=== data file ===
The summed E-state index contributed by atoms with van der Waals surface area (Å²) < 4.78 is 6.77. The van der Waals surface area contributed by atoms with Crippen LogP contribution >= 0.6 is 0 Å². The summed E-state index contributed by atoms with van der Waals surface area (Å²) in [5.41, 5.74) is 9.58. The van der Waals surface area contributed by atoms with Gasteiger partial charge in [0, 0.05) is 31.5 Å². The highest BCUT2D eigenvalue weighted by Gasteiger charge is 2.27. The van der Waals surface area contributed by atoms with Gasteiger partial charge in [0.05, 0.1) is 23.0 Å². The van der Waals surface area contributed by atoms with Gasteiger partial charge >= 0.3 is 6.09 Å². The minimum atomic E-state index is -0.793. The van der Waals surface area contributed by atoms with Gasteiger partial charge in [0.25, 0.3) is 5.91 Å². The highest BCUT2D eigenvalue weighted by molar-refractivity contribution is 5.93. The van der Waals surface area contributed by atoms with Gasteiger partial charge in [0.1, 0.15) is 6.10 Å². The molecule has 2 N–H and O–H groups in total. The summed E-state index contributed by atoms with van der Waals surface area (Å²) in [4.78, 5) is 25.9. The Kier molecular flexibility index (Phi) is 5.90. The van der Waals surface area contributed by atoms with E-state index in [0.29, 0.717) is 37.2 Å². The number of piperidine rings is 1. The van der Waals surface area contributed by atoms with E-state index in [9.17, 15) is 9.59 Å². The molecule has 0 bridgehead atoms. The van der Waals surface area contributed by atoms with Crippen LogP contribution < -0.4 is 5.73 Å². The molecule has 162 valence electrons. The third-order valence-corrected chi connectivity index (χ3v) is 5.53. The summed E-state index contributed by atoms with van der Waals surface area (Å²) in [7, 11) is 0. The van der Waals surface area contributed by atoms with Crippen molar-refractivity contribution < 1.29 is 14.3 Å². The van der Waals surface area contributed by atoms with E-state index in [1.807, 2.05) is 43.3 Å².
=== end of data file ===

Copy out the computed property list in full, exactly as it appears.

The summed E-state index contributed by atoms with van der Waals surface area (Å²) < 4.78 is 6.77. The van der Waals surface area contributed by atoms with Crippen LogP contribution >= 0.6 is 0 Å². The summed E-state index contributed by atoms with van der Waals surface area (Å²) in [5.41, 5.74) is 9.58. The van der Waals surface area contributed by atoms with Gasteiger partial charge in [0, 0.05) is 31.5 Å². The highest BCUT2D eigenvalue weighted by Gasteiger charge is 2.27. The van der Waals surface area contributed by atoms with Gasteiger partial charge in [0.05, 0.1) is 23.0 Å². The van der Waals surface area contributed by atoms with Gasteiger partial charge >= 0.3 is 6.09 Å². The minimum atomic E-state index is -0.793. The van der Waals surface area contributed by atoms with Gasteiger partial charge in [0.25, 0.3) is 5.91 Å². The highest BCUT2D eigenvalue weighted by molar-refractivity contribution is 5.93. The van der Waals surface area contributed by atoms with Gasteiger partial charge in [0.1, 0.15) is 6.10 Å². The molecule has 2 N–H and O–H groups in total. The summed E-state index contributed by atoms with van der Waals surface area (Å²) in [4.78, 5) is 25.9. The Kier molecular flexibility index (Phi) is 5.90. The van der Waals surface area contributed by atoms with E-state index in [0.29, 0.717) is 37.2 Å². The number of piperidine rings is 1. The van der Waals surface area contributed by atoms with E-state index in [9.17, 15) is 9.59 Å². The molecule has 0 bridgehead atoms. The van der Waals surface area contributed by atoms with Crippen LogP contribution < -0.4 is 5.73 Å². The molecule has 162 valence electrons. The third-order valence-corrected chi connectivity index (χ3v) is 5.53. The summed E-state index contributed by atoms with van der Waals surface area (Å²) in [7, 11) is 0. The van der Waals surface area contributed by atoms with Crippen molar-refractivity contribution < 1.29 is 14.3 Å². The van der Waals surface area contributed by atoms with E-state index in [1.807, 2.05) is 43.3 Å².